Construction firms are facing increasing pressure in December as nearly every material used by contractors rose in price, while bid prices for new buildings remained flat, according to an analysis of December producer price index figures released today by the Associated General Contractors of America.

Association officials warned that the price squeeze on contractors is likely to intensify in 2011 as global demand for construction materials grows and domestic demand for construction services remains weak.

“Bad though these numbers are, there is worse to come,” said Ken Simonson, the association’s chief economist, noting that since the data was compiled, suppliers have announced further price increases for copper, steel and diesel fuel. “With contractors unable to pass along the increases in the price of finished buildings, many firms could be pushed out of business,” the economist warned.

Prices for materials used in construction jumped 0.9 percent in December and 5.4 percent in all of 2010, while price indexes for finished buildings remained flat over both time periods, the economist noted. He added that construction costs also outstripped the producer price index for finished goods, which rose 0.6 percent in December and 4.0 percent in 2010.

Simonson noted that prices soared at double-digit rates over the year for four key construction materials. Diesel fuel prices climbed 2.3 percent in December and 28 percent in 2010; steel mill product prices rose 0.5 percent and 12.5 percent respectively; copper and brass mill shape prices were up 1.3 percent and 12 percent; and prices for aluminum mill shapes rose 12 percent over the year, despite a 0.2 percent dip in December.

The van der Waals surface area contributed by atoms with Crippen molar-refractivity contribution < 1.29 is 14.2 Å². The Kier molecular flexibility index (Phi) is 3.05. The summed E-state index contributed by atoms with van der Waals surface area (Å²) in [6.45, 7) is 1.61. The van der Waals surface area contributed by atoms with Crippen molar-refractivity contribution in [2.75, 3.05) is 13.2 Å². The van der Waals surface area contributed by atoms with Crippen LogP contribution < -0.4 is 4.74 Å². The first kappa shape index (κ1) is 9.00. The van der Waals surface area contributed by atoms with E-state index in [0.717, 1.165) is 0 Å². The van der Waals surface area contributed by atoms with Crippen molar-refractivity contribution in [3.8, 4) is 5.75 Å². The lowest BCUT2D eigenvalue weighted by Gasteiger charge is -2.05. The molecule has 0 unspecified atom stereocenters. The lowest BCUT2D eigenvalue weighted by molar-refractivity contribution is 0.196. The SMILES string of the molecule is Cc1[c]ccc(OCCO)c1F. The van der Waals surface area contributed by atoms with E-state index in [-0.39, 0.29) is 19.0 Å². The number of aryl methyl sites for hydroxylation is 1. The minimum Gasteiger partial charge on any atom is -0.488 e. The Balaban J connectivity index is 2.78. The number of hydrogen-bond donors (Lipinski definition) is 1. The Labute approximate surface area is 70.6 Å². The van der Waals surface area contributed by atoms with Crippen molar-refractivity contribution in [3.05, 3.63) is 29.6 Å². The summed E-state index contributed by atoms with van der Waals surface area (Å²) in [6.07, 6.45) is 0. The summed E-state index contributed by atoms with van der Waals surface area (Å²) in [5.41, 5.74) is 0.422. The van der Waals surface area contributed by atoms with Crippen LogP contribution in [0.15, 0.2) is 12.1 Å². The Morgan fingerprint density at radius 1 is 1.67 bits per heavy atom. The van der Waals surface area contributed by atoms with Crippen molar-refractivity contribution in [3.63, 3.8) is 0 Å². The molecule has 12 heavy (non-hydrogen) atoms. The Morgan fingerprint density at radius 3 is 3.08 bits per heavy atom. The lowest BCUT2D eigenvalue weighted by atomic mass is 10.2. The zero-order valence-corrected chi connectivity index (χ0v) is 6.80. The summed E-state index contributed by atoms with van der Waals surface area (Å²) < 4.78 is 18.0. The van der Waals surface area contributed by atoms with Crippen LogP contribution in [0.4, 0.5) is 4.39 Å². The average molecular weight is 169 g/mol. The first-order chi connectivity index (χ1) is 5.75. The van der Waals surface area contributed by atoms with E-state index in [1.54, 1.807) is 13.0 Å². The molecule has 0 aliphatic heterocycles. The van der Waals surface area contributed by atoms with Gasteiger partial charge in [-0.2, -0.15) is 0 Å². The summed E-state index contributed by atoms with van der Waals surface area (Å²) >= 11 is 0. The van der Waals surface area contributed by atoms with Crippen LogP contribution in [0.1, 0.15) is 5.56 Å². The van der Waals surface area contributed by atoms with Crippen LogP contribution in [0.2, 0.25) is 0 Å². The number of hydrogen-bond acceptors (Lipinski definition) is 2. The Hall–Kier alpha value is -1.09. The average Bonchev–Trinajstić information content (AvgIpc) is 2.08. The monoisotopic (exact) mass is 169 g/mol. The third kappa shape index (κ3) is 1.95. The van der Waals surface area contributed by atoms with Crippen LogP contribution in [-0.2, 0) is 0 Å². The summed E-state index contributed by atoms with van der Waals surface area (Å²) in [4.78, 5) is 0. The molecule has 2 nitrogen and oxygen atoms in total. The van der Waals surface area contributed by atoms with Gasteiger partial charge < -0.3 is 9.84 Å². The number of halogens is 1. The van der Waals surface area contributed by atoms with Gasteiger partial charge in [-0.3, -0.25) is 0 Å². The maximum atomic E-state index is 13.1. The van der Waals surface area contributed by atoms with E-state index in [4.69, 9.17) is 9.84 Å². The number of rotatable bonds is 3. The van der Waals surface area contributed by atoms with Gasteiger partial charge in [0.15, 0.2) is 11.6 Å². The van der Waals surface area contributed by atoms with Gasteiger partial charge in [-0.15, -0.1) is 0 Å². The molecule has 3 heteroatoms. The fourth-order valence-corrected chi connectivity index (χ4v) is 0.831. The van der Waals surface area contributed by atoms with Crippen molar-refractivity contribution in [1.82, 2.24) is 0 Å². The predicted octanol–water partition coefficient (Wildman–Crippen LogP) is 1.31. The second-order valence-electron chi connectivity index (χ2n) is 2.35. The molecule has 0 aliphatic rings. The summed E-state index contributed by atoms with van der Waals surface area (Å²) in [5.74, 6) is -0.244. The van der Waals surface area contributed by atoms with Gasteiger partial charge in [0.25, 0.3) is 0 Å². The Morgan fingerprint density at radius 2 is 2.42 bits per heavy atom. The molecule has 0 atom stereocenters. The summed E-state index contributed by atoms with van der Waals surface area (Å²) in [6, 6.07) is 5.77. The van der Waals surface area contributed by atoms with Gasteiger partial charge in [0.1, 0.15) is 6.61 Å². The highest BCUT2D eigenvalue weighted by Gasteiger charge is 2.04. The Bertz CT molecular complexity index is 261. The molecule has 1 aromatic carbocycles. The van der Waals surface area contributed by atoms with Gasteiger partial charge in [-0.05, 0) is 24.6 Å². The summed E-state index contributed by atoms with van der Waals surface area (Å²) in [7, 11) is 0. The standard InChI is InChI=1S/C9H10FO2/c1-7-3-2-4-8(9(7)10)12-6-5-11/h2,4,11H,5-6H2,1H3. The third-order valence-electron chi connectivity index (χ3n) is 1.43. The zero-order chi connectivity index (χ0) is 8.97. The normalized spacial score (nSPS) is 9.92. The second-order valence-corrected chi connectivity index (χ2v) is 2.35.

Even as materials prices rise, weak demand for construction, combined with intense competition for work, is forcing contractors to hold the line on bid prices, Simonson observed. The producer price index for new office construction actually dropped 0.8 percent in the month and year. The index for new industrial buildings was flat in December and up 0.4 percent in 2010 as a whole; new warehouses, up 0.1 percent and 0.4 percent; and new schools, flat and up 1.3 percent.

Other items that contributed to the December climb included lumber and plywood, 1.5 percent and 5.7 percent for the month and year respectively; architectural coatings, primarily paint, 1.5 percent and 0; brick and structural clay tile, 1.0 percent and 0.6 percent; and gypsum products, 0.8 percent and 3.4 percent. Prices in December and the year were little changed for asphalt paving mixtures and blocks, 0.2 percent and 4.6 percent; concrete products, 0.2 percent and -0.2 percent; and insulation materials, -0.5 percent and 4.4 percent.